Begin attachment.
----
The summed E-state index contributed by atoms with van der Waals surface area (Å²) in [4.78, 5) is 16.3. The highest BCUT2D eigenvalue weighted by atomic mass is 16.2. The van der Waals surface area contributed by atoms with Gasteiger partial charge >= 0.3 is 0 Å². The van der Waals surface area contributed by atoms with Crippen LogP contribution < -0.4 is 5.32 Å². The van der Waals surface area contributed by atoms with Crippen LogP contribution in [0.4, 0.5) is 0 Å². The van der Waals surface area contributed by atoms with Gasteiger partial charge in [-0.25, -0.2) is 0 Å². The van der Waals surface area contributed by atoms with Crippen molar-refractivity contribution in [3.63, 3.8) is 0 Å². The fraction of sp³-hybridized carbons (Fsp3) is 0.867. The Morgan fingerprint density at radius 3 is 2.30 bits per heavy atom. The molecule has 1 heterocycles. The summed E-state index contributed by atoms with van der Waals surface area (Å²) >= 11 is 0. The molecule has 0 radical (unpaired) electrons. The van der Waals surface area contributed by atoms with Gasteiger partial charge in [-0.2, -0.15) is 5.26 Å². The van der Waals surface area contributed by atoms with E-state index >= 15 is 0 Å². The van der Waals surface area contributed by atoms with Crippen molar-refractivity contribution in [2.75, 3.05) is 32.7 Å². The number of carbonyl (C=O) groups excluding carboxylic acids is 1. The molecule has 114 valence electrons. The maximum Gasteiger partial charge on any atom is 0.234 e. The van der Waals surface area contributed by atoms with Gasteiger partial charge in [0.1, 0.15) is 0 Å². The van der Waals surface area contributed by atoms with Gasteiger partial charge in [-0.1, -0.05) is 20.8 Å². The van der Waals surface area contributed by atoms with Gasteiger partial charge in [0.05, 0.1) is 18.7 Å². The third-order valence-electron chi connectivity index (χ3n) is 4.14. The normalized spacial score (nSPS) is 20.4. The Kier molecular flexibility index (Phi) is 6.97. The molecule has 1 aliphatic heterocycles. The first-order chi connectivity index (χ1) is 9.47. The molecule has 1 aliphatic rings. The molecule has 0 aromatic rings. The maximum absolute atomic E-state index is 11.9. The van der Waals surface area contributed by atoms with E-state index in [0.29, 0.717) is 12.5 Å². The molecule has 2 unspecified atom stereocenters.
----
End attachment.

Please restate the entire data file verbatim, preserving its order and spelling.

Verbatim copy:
The summed E-state index contributed by atoms with van der Waals surface area (Å²) in [4.78, 5) is 16.3. The highest BCUT2D eigenvalue weighted by atomic mass is 16.2. The van der Waals surface area contributed by atoms with Gasteiger partial charge >= 0.3 is 0 Å². The van der Waals surface area contributed by atoms with Crippen LogP contribution < -0.4 is 5.32 Å². The van der Waals surface area contributed by atoms with Crippen LogP contribution in [0.4, 0.5) is 0 Å². The van der Waals surface area contributed by atoms with Gasteiger partial charge in [-0.25, -0.2) is 0 Å². The van der Waals surface area contributed by atoms with Crippen molar-refractivity contribution in [3.63, 3.8) is 0 Å². The fraction of sp³-hybridized carbons (Fsp3) is 0.867. The Morgan fingerprint density at radius 3 is 2.30 bits per heavy atom. The molecule has 1 heterocycles. The summed E-state index contributed by atoms with van der Waals surface area (Å²) >= 11 is 0. The molecule has 0 radical (unpaired) electrons. The van der Waals surface area contributed by atoms with Gasteiger partial charge in [-0.2, -0.15) is 5.26 Å². The van der Waals surface area contributed by atoms with E-state index >= 15 is 0 Å². The van der Waals surface area contributed by atoms with Crippen molar-refractivity contribution in [2.75, 3.05) is 32.7 Å². The number of carbonyl (C=O) groups excluding carboxylic acids is 1. The molecule has 114 valence electrons. The maximum Gasteiger partial charge on any atom is 0.234 e. The van der Waals surface area contributed by atoms with Gasteiger partial charge in [0.1, 0.15) is 0 Å². The van der Waals surface area contributed by atoms with Gasteiger partial charge in [-0.1, -0.05) is 20.8 Å². The van der Waals surface area contributed by atoms with Gasteiger partial charge in [0.05, 0.1) is 18.7 Å². The third-order valence-electron chi connectivity index (χ3n) is 4.14. The normalized spacial score (nSPS) is 20.4. The Kier molecular flexibility index (Phi) is 6.97. The molecule has 1 aliphatic heterocycles. The first-order chi connectivity index (χ1) is 9.47. The molecule has 1 aliphatic rings. The molecule has 0 aromatic rings. The maximum absolute atomic E-state index is 11.9. The van der Waals surface area contributed by atoms with E-state index in [0.29, 0.717) is 12.5 Å². The molecule has 2 unspecified atom stereocenters.